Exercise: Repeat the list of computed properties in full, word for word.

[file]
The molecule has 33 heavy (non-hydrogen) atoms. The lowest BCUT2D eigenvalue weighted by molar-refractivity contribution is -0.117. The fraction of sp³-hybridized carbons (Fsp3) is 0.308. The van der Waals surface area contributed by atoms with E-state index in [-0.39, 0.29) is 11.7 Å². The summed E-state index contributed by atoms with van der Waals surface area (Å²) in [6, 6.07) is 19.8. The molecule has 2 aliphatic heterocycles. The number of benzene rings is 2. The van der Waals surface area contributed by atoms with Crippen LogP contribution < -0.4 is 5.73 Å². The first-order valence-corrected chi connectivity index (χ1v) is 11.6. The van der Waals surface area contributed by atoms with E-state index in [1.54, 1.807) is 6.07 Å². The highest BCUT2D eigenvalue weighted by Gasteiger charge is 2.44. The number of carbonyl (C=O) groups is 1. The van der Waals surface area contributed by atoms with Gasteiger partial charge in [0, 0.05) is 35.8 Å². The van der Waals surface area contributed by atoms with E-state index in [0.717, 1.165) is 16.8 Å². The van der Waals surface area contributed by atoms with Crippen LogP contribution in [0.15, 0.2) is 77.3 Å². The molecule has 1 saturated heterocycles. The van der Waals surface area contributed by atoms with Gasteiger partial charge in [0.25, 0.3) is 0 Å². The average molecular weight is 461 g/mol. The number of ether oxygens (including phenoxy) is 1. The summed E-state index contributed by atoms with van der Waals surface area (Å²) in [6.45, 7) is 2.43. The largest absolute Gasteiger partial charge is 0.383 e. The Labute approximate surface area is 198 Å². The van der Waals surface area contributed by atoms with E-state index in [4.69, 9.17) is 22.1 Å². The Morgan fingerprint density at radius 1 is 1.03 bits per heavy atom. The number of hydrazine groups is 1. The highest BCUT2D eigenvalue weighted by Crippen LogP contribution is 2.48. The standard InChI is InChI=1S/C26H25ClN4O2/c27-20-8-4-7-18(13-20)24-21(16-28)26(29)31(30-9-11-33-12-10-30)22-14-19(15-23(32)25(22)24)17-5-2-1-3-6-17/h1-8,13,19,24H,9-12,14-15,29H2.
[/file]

The molecule has 33 heavy (non-hydrogen) atoms. The lowest BCUT2D eigenvalue weighted by molar-refractivity contribution is -0.117. The fraction of sp³-hybridized carbons (Fsp3) is 0.308. The van der Waals surface area contributed by atoms with E-state index in [-0.39, 0.29) is 11.7 Å². The summed E-state index contributed by atoms with van der Waals surface area (Å²) in [6, 6.07) is 19.8. The molecule has 2 aliphatic heterocycles. The number of benzene rings is 2. The van der Waals surface area contributed by atoms with Crippen LogP contribution < -0.4 is 5.73 Å². The first-order valence-corrected chi connectivity index (χ1v) is 11.6. The van der Waals surface area contributed by atoms with E-state index in [1.54, 1.807) is 6.07 Å². The highest BCUT2D eigenvalue weighted by Gasteiger charge is 2.44. The number of carbonyl (C=O) groups is 1. The van der Waals surface area contributed by atoms with Gasteiger partial charge in [0, 0.05) is 35.8 Å². The van der Waals surface area contributed by atoms with E-state index in [0.717, 1.165) is 16.8 Å². The van der Waals surface area contributed by atoms with Crippen LogP contribution in [0.15, 0.2) is 77.3 Å². The molecule has 1 saturated heterocycles. The van der Waals surface area contributed by atoms with Gasteiger partial charge in [0.25, 0.3) is 0 Å². The average molecular weight is 461 g/mol. The number of ether oxygens (including phenoxy) is 1. The summed E-state index contributed by atoms with van der Waals surface area (Å²) in [6.45, 7) is 2.43. The largest absolute Gasteiger partial charge is 0.383 e. The Labute approximate surface area is 198 Å². The van der Waals surface area contributed by atoms with E-state index in [4.69, 9.17) is 22.1 Å². The Morgan fingerprint density at radius 1 is 1.03 bits per heavy atom. The number of hydrazine groups is 1. The highest BCUT2D eigenvalue weighted by Crippen LogP contribution is 2.48. The standard InChI is InChI=1S/C26H25ClN4O2/c27-20-8-4-7-18(13-20)24-21(16-28)26(29)31(30-9-11-33-12-10-30)22-14-19(15-23(32)25(22)24)17-5-2-1-3-6-17/h1-8,13,19,24H,9-12,14-15,29H2.